New velvet gecko discovered on one of Australia's northern islands
Scientists from Queensland Museum, Griffith University, University of Melbourne and the Northern Territory Government have described a colorful new velvet gecko from Groote Eylandt in the Northern Territory.
This species only occurs on Groote, Australia's third largest offshore island in the Gulf of Carpentaria.
The Groote Eylandt Velvet Gecko, Oedura nesos, is a large and colorful species with white bands and yellow spots that lives in rock crevices.
Perhaps even more striking than the adults, are the babies which are black with bright white bands.
Lead researcher Dr. Paul Oliver says "this species was formerly confused with another similar gecko we described in 2016, called Oedura bella, but we had some clues that it might not be the same."
"Fortunately we were able work with researchers from the Northern Territory Government and Traditional Owners and rangers from the Anindilyakwa Land Council to get material for genetic analyses and pictures of the animal in life"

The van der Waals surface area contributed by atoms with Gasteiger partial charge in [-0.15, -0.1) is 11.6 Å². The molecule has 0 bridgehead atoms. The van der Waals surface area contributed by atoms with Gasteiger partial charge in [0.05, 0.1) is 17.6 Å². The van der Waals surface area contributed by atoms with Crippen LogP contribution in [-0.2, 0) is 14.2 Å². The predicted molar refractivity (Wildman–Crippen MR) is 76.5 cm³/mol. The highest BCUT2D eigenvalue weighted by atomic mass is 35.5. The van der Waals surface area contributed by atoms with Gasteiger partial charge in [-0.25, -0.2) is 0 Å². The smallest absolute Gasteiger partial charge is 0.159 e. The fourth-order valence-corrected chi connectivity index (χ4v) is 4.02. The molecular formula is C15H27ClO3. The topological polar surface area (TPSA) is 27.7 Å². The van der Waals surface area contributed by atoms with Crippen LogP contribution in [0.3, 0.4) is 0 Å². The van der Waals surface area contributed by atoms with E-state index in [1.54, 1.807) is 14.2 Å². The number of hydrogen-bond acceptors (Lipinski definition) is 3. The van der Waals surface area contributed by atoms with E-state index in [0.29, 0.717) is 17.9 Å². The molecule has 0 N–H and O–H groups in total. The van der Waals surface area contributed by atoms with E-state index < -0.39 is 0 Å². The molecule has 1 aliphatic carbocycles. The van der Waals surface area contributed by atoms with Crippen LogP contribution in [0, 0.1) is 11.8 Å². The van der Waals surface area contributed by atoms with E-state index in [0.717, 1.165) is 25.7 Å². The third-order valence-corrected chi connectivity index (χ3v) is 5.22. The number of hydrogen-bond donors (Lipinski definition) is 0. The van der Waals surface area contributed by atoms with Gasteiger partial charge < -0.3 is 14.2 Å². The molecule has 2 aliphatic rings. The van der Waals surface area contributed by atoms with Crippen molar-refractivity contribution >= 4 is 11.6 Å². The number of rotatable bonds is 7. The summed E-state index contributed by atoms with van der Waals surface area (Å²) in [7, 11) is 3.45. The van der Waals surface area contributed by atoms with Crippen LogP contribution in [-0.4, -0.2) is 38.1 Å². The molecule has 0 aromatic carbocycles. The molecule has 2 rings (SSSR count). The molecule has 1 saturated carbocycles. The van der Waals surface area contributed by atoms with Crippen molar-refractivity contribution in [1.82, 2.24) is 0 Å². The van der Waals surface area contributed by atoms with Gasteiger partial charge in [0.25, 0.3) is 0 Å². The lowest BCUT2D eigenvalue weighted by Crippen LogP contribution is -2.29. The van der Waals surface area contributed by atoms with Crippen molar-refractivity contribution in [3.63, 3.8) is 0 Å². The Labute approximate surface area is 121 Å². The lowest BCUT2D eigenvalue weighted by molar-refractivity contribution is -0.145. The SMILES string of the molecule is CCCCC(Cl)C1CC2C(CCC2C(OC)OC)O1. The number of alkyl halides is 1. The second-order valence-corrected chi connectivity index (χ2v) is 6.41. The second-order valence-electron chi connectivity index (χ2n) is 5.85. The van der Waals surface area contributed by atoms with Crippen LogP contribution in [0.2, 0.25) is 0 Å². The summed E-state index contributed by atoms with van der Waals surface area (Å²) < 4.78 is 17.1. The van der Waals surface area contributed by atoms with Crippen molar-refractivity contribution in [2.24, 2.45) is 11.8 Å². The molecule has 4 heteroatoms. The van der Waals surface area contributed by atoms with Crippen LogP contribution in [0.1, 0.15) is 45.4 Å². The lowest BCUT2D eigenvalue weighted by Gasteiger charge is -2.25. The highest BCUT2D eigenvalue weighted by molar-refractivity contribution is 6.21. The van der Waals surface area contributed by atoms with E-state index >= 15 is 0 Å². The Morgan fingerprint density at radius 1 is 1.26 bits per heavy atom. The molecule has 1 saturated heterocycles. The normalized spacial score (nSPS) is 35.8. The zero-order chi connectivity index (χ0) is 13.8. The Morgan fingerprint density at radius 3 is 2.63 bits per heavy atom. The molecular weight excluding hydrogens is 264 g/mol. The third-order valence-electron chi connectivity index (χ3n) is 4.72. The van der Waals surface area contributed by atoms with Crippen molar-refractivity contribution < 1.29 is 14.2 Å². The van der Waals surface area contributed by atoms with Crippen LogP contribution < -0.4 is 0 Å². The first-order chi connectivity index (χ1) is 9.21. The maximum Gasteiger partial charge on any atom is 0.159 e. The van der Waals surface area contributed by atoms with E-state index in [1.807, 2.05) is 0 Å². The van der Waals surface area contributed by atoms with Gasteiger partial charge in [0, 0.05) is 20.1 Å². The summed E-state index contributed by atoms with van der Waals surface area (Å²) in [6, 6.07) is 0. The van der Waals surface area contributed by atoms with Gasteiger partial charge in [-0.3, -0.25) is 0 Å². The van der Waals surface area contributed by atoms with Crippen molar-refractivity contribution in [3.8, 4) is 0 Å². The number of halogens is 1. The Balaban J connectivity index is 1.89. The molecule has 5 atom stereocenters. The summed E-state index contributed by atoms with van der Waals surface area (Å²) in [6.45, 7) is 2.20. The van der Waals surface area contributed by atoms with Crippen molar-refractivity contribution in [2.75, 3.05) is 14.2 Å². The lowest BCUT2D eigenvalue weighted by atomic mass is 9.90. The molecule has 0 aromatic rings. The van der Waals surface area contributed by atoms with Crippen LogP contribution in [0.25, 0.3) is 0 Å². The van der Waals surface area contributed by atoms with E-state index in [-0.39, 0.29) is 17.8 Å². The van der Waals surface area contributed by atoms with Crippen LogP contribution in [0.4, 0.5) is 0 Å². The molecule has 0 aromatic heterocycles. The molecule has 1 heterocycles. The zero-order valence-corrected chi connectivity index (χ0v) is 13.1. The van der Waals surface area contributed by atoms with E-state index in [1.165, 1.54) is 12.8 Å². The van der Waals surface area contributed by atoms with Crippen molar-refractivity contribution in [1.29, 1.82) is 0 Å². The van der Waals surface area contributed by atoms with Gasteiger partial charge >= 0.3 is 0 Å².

Dr. Graeme Gillespie, from The NT Department of Environment and Natural Resources, who led the work on Groote Eylandt, emphasizes that these discoveries really highlight the biological significance of Northern Australia's islands.
"These islands are also critically important refuges for many threatened species like northern hopping mouse and brush-tailed rabbit rat, that are declining on the mainland."
"We are now also discovering that many of them also have their own endemic species that are found nowhere else, and have been completely overlooked till now."
Mr Chris Jolly from University of Melbourne, also on the paper, further emphasized how our understanding of Top End lizard diversity is continuing to improve.
"I am currently writing a field guide to the reptiles of the Northern Territory, and the list of species I have to include is growing rapidly, and I'm struggling to keep up!"
"In the last year nine new species have been described from the NT."
"It's both exciting, and really important, because it means we are continually improving understanding of our region's biodiversity."
"We thank the traditional owners of Groote and Anindilyakwa land council for their support for this work."